US 1615279 A
Description (OCR text may contain errors)
Jan. 25,1927. v 1,615,219
. L. IVERSEN VALVE Filed Jan. 23. 1924 Patented Jan. 25, 1927.
LORENZ IVERSEN, OF PITTSBURGH, PENNSYLVANIA.
Application iled January 23, 1924. Serial No. 687,970.
The present invention relates broadly to valves, and more particularly to valves and valve springs of the character adapted for use with fluid compressors and pumps.
It has heretofore been proposed in the art to which this invention relates to construct valves of this general character with a separate valve plate and a spring of either circular or rectangular cross .section seclned thereto.
It has also been proposed to construct valves for this purpose in which the valve plate and the spring are integral.
In order to secure proper operation of the valve, it is desirable to have a spring of such cross sectional shape that sufficient area is provided in a direction at substantially righty angles to the axis of the spring to resist lat-eral deflection, thespring in val es of this character usually serving as the only guiding means for the valve. Due to the rapidity with which valves of this character frequently operate, it is essential that the union between the spring and the valve plate be as secure as possible, while enabling the valve plate to be removed and a new plate substituted as may be required. accordance with the present invention, there are obtained all of the advantages inherent in the use of a spring of the character referred to, together with the detachable valve plate having such a connection with the spring that substantially the strength of unitary construction is obtained.
In the accompanying drawings, there is shown, for purposes of illustration only, a preferred embodiment of the presentinvention, it being understood that the drawings do not define the limits of my inven* tion, as changes in the construction disclosed may be made without departing from the spirit of the invention or scope of my broader claims.
In the drawings:
Figure 1 is a top plan view of the valve spring and valve plate in assembled relationship 5 Figure 2 is a vertical transverse sectional view on the line II-II of Figure 1;
Figure 3 is a view similar to Figure 2, illustrating the valve spring removed from the plate; and
Figure 4; is a view similar to Figure 2, illustrating the plate apart from the spring.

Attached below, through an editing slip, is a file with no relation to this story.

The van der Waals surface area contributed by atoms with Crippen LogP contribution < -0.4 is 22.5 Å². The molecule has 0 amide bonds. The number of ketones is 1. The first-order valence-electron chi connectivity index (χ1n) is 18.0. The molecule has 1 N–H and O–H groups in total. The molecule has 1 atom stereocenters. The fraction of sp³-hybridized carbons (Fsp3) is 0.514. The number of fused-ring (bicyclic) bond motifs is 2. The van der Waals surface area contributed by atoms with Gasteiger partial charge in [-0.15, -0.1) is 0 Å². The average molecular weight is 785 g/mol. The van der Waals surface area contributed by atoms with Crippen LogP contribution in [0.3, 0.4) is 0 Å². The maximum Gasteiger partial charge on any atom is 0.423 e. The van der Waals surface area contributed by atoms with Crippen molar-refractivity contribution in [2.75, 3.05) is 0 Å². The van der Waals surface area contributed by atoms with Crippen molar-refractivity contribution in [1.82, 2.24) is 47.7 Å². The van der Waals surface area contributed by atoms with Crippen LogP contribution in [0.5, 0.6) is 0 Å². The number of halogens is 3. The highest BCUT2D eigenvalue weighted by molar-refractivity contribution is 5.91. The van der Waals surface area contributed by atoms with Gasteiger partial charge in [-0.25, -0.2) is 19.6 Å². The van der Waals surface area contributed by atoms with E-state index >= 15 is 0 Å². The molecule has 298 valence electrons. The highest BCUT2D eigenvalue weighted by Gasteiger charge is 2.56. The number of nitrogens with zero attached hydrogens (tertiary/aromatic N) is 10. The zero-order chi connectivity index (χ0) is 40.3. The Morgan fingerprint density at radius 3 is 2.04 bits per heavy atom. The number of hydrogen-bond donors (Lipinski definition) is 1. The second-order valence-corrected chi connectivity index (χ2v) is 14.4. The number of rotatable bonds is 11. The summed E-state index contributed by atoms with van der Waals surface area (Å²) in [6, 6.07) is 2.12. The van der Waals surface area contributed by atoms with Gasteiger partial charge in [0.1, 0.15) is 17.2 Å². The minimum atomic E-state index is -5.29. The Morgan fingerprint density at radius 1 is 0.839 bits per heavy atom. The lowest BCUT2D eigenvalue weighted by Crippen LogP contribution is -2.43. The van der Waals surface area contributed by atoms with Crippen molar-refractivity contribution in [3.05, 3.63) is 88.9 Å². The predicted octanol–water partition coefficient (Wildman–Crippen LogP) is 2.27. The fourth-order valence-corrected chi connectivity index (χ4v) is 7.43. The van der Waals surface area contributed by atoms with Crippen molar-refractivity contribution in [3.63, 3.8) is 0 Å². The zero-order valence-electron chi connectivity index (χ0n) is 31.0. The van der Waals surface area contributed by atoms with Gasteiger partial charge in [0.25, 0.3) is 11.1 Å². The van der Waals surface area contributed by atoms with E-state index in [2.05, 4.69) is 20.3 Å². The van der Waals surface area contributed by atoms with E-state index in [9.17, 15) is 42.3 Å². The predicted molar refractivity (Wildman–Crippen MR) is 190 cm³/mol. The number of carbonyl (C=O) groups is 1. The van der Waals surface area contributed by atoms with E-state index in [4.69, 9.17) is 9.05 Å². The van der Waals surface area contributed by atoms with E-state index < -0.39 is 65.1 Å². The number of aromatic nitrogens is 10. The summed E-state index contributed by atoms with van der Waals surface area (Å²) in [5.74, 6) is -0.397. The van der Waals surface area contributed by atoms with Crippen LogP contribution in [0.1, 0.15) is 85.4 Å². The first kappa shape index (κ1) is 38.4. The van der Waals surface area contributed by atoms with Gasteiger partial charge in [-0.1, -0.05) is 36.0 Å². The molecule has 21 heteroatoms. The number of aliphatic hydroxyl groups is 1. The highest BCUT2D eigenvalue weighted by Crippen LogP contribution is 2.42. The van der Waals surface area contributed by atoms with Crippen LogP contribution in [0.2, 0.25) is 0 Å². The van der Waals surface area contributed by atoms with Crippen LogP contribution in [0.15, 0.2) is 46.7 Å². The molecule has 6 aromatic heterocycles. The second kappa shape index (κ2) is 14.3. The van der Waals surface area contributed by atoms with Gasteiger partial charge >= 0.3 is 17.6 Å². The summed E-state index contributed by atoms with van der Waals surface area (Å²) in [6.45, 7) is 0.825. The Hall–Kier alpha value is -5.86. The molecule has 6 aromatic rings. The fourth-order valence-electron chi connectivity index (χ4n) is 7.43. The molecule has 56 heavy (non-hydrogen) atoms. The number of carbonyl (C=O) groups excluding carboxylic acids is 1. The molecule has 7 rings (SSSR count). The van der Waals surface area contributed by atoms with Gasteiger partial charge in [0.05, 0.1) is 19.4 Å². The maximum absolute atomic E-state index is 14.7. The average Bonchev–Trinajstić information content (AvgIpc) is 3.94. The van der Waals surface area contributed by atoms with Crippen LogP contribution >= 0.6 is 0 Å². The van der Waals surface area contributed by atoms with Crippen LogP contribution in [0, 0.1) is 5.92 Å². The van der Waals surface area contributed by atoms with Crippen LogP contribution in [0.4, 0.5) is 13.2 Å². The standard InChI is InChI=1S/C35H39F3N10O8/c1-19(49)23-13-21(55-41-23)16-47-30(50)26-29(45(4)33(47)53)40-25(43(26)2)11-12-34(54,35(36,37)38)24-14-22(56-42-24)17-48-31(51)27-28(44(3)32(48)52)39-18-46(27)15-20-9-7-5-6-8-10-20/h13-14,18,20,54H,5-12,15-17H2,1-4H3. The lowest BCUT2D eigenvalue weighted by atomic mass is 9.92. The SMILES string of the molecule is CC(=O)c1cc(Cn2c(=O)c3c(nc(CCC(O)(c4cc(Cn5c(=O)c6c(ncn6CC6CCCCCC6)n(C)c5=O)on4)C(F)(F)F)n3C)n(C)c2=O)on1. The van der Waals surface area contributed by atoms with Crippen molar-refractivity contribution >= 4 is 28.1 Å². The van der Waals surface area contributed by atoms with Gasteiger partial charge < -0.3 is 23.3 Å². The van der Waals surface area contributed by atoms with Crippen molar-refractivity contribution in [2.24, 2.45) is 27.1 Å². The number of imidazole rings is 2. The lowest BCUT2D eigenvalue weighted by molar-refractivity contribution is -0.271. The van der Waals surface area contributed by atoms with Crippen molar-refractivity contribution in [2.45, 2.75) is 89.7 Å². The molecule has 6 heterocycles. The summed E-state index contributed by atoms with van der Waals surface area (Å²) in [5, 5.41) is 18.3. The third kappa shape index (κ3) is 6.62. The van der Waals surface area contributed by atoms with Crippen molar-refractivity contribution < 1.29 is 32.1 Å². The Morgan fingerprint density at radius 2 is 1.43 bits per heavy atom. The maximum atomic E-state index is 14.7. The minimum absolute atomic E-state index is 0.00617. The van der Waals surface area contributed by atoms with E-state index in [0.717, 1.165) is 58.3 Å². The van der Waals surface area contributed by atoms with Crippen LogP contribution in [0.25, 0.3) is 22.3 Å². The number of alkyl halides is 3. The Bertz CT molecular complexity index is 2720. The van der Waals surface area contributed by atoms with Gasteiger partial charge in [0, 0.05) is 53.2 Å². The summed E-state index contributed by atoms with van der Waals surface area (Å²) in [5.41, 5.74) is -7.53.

In accordance with the present invention, there is provided a valve spring 2 of substantially the construction disclosed in my earlier United States Patents Nos. 1,201,82 and 1,201,827 of October 17, 1916. This spring comprises a plurality of convolutions adapted, when the spring is compressed, to nest, as will be clearly understood. The end convolutions 3 and l are substantially flat,` the convolution l being constructed for attachment to a plate 5 and the convolution 3 being adapted to be attached to a. support, as well understood in the art. The spring is of substantially rectangular cross section, being preferably constructed of relatively thin flat metal `with a sulicient cross sectional area throughout itslength in a direction at right angles to the axis of the spring to resist lateral deflection. By reason of this shape, sufcient rigidity is provided to accurately guide the valve during its opening and closing movements without the provision of any auxiliary means. The valve plate 5 preferably comprises an annulus of sheet metal having its outer peripheral edge 6 turned upwardly and inwardly, thereby providing a peripheral recess 7. The diameter of the recess is preferably substantially equal to or slightly less than the external diameter of the larger end of the convolution 4. In order to permit this larger end convolution to be inserted in the recess, it is provided with a shoulder 8, forming a projecting portion 9, adapted to underlie the inturned edge 6 and is preferably of gradually decreasing width from the shoulder to the end 10. By reason of this decrease in the cross sectional area, the end convolution may be compressed radially to an extent to permit its being slipped into position through the inturned edge 6 of the valve plate and into the recess 7 It will be apparent that immediately upon coming opposite the recess, the convolution expands outwardly into tight frictional engagement with the walls thereof and forms a iirm connection between the valve spring and the valve plate.